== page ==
Our Opinion: We can handle snow
This winter, a respite from bone-chilling temperatures has often meant that a snowstorm has arrived, and if the weather forecasts are correct -- always a big if -- the Berkshires are getting hit with snow today. It being February it is supposed to snow now and then, and county residents know or should know that the reaction to a snowstorm should be care and caution, not panic and hysteria.
Berkshirites looked on in amazement a few weeks ago when a couple inches of snow and ice left cars all over the highways in and around Atlanta, Georgia, causing stranded drivers to trek home forlornly like Napoleon’s troops staggering home from Russia. The 11 p.m. news crew at an Albany, N.Y. TV station chuckled at footage of its counterparts at a TV station somewhere in the Carolinas bringing in mattresses ("Going to the mattresses" is the term from "The Godfather") in anticipation of an approaching storm that would make it impossible for them to go home. The forecast was for four inches of snow.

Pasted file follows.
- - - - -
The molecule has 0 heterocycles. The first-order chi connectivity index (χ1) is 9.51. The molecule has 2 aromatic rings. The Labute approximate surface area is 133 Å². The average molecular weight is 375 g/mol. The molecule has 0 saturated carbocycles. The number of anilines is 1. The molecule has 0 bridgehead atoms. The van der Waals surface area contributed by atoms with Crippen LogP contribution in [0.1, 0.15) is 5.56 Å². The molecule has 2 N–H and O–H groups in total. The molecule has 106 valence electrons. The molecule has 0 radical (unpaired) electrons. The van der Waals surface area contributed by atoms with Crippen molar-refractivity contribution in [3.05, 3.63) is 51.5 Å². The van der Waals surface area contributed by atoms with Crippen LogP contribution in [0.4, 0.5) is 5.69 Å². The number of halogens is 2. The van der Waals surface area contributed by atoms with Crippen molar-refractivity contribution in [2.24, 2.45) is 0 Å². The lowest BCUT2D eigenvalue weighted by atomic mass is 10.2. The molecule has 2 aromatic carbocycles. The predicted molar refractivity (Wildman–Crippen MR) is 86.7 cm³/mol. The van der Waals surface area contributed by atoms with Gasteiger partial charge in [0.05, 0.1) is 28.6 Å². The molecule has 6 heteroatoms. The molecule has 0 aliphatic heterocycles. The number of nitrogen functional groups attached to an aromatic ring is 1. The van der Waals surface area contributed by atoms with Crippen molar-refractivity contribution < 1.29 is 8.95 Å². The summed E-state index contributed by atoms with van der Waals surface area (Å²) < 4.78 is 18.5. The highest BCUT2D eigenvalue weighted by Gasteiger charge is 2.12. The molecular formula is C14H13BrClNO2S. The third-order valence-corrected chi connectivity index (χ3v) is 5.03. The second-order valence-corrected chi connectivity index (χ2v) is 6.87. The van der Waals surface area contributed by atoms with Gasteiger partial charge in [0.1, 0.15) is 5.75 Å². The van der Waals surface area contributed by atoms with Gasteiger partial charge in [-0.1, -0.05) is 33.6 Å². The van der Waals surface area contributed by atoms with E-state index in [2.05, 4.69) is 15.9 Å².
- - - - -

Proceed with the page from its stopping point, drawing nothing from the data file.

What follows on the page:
Up here in the rugged Northeast we can handle snow and ice a little better. It is to a large degree a matter of good tires and driving to the conditions -- taking it easy on the gas pedal, braking carefully, leaving extra time to get to a destination -- and getting parked cars off the roads so municipal snowplows can do their work. It is wise to keep an eye on the weather forecast and to get that forecast from a source that will offer some context and perspective. The Weather Channel by definition has a vested interest in bad weather, and the hyping of that weather, to attract viewers, boost ratings and attract advertisers. For the Weather Channel, bad weather is good news, and vice versa.
"Bad" weather is also a matter of perspective. Snow is good news for the ski areas that play such an important role in the Berkshire economy, and to the restaurants and hotels that serve skiers. In that sense, a snowstorm is "good" weather.
Those who have had enough snow and cold and aren’t interested in a positive spin on winter can be consoled in the knowledge that Boston Red Sox pitchers and catchers report to Florida to begin spring training in two days. That tells us, better than any groundhog can, that spring cannot be far away.